Standing on the Leading Edge

You’re not going to have a lot of people you can talk to about this. There is never a crowd on the leading edge.

— Abraham

For anyone not familiar with my blog, you can find Abraham-Hicks here.  Abraham’s first major theory is the Law of Attraction, about which I have written often; here is the short version:

That which is like unto itself is drawn.

If I look at the world around me as a sad, awful place, or if I feel sad and awful about myself, the Universe will bring me more sadness and awfulness.  If I live my life with love, the Universe will return love to me, will put it in my life.

In the quote above, Abraham talks of a collateral issue, a vital part of living the life Abraham presents.  To follow the Law of Attraction is to be ahead of the games most people play with emotion.  The leading edge is not where everyone meets; in most circumstances, we meet way back from the front, where we are comfortable, and find other people with similar beliefs, ideas, feelings, or philosophy.  Humans are often content to belong to one of these collections of people, held together by a common conviction.

This has been true throughout history, and probably pre-history as well. This phenomenon may be seen in the larger religious groups, such as the Roman Catholics, and the Mormons, or Muslims or Jews; it is also seen in individual countries, churches, states, cities, schools, professional organizations, families, and even among disparate members of a certain family.

But occasionally, a person or group of people will learn a new way of living, of thinking, even of feeling.  As a result, we find ourselves alone, without the security of larger organizations.  We have stepped forward from the crowd.  We are living on a new edge; we may hope to teach our new philosophy to others, and we may, in fact, begin to spread our philosophy to family, friends, and whomever else wants to step forward.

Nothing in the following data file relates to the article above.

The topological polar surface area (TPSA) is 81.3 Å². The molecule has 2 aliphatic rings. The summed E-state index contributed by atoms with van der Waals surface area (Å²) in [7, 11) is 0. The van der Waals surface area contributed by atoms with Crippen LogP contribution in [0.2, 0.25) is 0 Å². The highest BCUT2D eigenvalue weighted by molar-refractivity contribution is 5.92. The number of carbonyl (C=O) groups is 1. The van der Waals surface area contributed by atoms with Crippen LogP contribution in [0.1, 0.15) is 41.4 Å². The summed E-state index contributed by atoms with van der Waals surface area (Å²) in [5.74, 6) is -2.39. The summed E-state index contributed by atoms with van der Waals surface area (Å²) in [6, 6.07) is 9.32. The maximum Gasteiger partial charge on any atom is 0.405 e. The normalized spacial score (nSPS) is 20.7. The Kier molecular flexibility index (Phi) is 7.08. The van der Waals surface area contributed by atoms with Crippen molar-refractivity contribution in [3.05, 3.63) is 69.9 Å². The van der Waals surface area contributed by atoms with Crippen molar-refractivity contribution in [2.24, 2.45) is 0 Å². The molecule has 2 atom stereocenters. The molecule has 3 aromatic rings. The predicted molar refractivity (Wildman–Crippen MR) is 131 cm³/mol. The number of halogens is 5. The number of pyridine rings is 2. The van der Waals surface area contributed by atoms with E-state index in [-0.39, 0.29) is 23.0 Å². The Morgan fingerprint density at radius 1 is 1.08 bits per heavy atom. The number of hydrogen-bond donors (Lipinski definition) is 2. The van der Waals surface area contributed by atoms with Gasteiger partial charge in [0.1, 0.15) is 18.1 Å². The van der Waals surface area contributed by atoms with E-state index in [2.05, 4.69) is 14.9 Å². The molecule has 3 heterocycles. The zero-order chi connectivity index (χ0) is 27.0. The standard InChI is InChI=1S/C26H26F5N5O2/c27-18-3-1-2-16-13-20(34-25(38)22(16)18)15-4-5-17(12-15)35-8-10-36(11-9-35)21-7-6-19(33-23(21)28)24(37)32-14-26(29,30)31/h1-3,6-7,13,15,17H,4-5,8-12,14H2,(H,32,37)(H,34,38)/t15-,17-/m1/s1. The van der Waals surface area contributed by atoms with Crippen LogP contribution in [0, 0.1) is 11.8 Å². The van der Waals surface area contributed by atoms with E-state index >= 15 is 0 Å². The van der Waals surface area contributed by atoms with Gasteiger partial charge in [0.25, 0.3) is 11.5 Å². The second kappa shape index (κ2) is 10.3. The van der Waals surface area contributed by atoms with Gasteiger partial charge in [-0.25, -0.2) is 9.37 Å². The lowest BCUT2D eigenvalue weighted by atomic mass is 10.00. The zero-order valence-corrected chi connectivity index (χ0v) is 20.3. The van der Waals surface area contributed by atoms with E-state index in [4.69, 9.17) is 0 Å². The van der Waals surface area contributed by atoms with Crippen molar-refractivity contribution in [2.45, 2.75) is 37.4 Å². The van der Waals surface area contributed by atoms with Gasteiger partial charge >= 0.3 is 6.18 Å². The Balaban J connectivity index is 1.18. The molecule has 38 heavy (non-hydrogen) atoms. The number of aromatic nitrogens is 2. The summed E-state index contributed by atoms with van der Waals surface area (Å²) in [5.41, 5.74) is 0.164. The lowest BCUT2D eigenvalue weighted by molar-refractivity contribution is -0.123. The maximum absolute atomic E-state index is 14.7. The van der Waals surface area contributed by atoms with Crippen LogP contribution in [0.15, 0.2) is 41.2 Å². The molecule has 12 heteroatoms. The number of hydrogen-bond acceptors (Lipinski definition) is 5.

Sadly, if we push forward only a couple of hundred years, that edge-dwelling philosophy and its proponents likely have become the group far back from the edge, the established norm followed by the larger, or largest groups.  One needs only look at the broad history of early Christians and Romans.  Romans watched, yelled, and ate picnics while Christians were eaten in the Coliseum, from the time of the presence of Jesus of Nazareth on earth until three centuries later.  In the early 300s, emperor Constantine the Great

Byzantine mosaic of Constantine the Great,

declared the eastern half of the empire Christian; after defeating the leader of the western empire, he declared the entire empire Christian.

In 325, Constantine summoned the Council of Nicea, a gathering of representatives of all the Christian sects, to begin determining the overall nature of Christianity.  So the small following of Jesus became the official church of the largest empire in the world, and by 514, the Catholic Church was well-cemented into Rome, and the beginnings of the Vatican, with the Vatican Palace.

In the course of half a millenium, Christianity went from being a small radical group of Jews to the most significant religion in the world, as it was known.

 When starting on the edge, one is alone, or nearly so.  The value of being on the edge is much greater than the difficulty of  being in a small group, or all alone.  That value exists in the very act of learning and adopting new information, new emotions or ways of dealing with them, new behaviors which change those on the leading edge from members of a large group, to people who may well change the world.  The trick is to stay fresh, and to continue to step to the leading edge; not to be lulled into complacency by time.

Advertisements

I love to read your thoughts...

Fill in your details below or click an icon to log in:

WordPress.com Logo

You are commenting using your WordPress.com account. Log Out / Change )

Twitter picture

You are commenting using your Twitter account. Log Out / Change )

Facebook photo

You are commenting using your Facebook account. Log Out / Change )

Google+ photo

You are commenting using your Google+ account. Log Out / Change )

Connecting to %s